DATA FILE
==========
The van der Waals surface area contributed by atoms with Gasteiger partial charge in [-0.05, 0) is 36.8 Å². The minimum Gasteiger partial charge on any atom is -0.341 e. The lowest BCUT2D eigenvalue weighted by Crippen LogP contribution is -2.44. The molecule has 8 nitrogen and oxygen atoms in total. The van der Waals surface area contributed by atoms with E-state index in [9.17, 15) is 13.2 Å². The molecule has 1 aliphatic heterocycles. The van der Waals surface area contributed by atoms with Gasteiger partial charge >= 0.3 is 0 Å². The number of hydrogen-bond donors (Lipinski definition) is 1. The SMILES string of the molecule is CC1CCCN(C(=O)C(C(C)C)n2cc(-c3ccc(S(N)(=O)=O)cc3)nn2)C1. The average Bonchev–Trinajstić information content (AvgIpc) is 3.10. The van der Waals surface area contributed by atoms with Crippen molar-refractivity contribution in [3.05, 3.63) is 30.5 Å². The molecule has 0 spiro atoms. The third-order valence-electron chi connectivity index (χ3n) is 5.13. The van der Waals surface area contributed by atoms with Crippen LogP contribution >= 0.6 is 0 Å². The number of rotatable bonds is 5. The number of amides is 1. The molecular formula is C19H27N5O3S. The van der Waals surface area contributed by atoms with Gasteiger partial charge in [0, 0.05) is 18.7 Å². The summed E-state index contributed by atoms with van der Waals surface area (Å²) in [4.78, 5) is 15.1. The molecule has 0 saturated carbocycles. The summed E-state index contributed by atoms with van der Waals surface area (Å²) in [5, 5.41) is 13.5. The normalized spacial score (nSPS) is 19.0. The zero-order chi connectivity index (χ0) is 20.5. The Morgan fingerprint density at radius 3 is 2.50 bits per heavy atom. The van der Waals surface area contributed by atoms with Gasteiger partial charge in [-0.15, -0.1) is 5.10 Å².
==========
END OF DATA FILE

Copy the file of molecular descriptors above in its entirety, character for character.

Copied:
The van der Waals surface area contributed by atoms with Gasteiger partial charge in [-0.05, 0) is 36.8 Å². The minimum Gasteiger partial charge on any atom is -0.341 e. The lowest BCUT2D eigenvalue weighted by Crippen LogP contribution is -2.44. The molecule has 8 nitrogen and oxygen atoms in total. The van der Waals surface area contributed by atoms with E-state index in [9.17, 15) is 13.2 Å². The molecule has 1 aliphatic heterocycles. The van der Waals surface area contributed by atoms with Gasteiger partial charge >= 0.3 is 0 Å². The number of hydrogen-bond donors (Lipinski definition) is 1. The SMILES string of the molecule is CC1CCCN(C(=O)C(C(C)C)n2cc(-c3ccc(S(N)(=O)=O)cc3)nn2)C1. The average Bonchev–Trinajstić information content (AvgIpc) is 3.10. The van der Waals surface area contributed by atoms with Crippen molar-refractivity contribution in [3.05, 3.63) is 30.5 Å². The molecule has 0 spiro atoms. The third-order valence-electron chi connectivity index (χ3n) is 5.13. The van der Waals surface area contributed by atoms with Crippen LogP contribution >= 0.6 is 0 Å². The number of rotatable bonds is 5. The number of amides is 1. The molecular formula is C19H27N5O3S. The van der Waals surface area contributed by atoms with Gasteiger partial charge in [0, 0.05) is 18.7 Å². The summed E-state index contributed by atoms with van der Waals surface area (Å²) in [4.78, 5) is 15.1. The molecule has 0 saturated carbocycles. The summed E-state index contributed by atoms with van der Waals surface area (Å²) in [5, 5.41) is 13.5. The normalized spacial score (nSPS) is 19.0. The zero-order chi connectivity index (χ0) is 20.5. The Morgan fingerprint density at radius 3 is 2.50 bits per heavy atom. The van der Waals surface area contributed by atoms with Gasteiger partial charge in [-0.15, -0.1) is 5.10 Å².